M32_Proj-AwsmBtn-3

Ever since I started writing for MAKE, I’ve kept an eye on all the awesome websites out there for awesome makers and the awesome projects that are posted every day. Luckily for me, there’s no shortage of awesome work to write about. My only difficulty was I needed more words to describe how awesome this stuff is.

To fix this problem, I created the Awesome Button, my own custom USB input device that keys in a random synonym for awesome, on demand. With the Awesome Button, when I’m writing about a project that I like a lot and I get stuck on how to describe it, I hit the big red button on my desk and it takes care of the adjective. Now instead of awesome this and awesome that, I’m writing about incredible robots, fantastic camera hacks, and cool electronics projects.

Materials

Teensy USB Development Board, Version 2.0 $16 — from PJRC (pjrc.com)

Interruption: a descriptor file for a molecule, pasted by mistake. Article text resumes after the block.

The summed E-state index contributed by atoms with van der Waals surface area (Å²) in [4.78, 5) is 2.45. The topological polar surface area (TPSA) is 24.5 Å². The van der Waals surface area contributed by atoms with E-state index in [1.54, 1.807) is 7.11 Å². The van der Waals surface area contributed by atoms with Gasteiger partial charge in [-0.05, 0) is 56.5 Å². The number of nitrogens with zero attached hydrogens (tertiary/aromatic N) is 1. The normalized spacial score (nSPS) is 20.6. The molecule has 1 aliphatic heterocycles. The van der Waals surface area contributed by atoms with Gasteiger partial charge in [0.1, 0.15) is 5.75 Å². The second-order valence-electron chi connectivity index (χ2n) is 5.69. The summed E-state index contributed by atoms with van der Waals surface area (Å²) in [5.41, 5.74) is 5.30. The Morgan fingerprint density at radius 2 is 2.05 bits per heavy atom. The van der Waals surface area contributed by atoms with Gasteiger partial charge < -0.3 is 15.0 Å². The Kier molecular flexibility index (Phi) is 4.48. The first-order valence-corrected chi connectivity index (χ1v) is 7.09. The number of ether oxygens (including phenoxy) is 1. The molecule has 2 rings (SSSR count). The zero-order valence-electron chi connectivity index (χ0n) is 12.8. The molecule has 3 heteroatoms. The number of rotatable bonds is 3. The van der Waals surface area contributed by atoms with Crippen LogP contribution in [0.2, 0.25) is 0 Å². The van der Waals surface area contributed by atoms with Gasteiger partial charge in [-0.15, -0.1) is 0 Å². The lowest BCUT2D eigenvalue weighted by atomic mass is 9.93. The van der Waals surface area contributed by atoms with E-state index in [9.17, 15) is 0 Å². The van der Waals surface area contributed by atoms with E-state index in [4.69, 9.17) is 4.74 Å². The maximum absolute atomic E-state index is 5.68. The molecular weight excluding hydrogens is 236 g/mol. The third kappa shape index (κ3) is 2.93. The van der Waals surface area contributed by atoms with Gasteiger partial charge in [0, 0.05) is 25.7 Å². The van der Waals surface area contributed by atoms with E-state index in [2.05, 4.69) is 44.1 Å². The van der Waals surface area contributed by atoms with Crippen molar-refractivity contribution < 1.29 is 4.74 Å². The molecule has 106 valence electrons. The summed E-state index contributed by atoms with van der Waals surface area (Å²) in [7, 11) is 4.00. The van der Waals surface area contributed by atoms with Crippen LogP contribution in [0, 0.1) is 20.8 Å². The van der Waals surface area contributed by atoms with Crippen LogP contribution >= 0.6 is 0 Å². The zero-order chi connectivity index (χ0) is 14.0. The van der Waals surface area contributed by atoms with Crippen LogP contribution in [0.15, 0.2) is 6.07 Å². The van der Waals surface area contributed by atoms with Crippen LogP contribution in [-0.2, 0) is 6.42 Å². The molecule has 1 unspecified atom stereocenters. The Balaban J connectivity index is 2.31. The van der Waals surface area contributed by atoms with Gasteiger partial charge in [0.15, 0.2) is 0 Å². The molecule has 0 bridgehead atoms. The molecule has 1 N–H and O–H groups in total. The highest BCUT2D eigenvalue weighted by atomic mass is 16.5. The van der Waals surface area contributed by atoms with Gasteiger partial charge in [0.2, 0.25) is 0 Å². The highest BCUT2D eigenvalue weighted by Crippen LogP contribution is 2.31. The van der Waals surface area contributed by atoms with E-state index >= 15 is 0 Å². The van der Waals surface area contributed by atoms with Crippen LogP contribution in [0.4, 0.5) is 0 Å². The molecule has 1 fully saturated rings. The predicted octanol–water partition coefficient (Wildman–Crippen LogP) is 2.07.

Switch, momentary — any style you like. I used a big red one, item #9181 from SparkFun (sparkfun.com).
Enclosure appropriately sized for your button. I used item #270-1807 from RadioShack (radioshack.com). You could also use a spare cardboard box, or laser-cut a custom enclosure
Rubber feet — to mount on bottom of enclosure
Wire, insulated, 22 gauge
USB cable, Standard-A to Mini-B — You probably have a few spares lying around.
Mounting tape, double-sided
Heat-shrink tubing in various sizes. You could use electrical tape instead.

Tools

Computer with USB port
Drill and drill bits — The SparkFun button needs a 1″ hole saw; your button may vary.
Screwdriver
Wire cutters/strippers
Soldering iron and solder
Multimeter (optional) — for troubleshooting

Code

Download and install the Arduino integrated development environment (IDE) from arduino.cc/en/Main/Software.
Install Teensy Loader from pjrc.com/teensy/loader.html.
Install Teensyduino from pjrc.com/teensy/teensyduino.html.
Download the Awesome Button code from github.com/mrichardson23/Awesome-Button.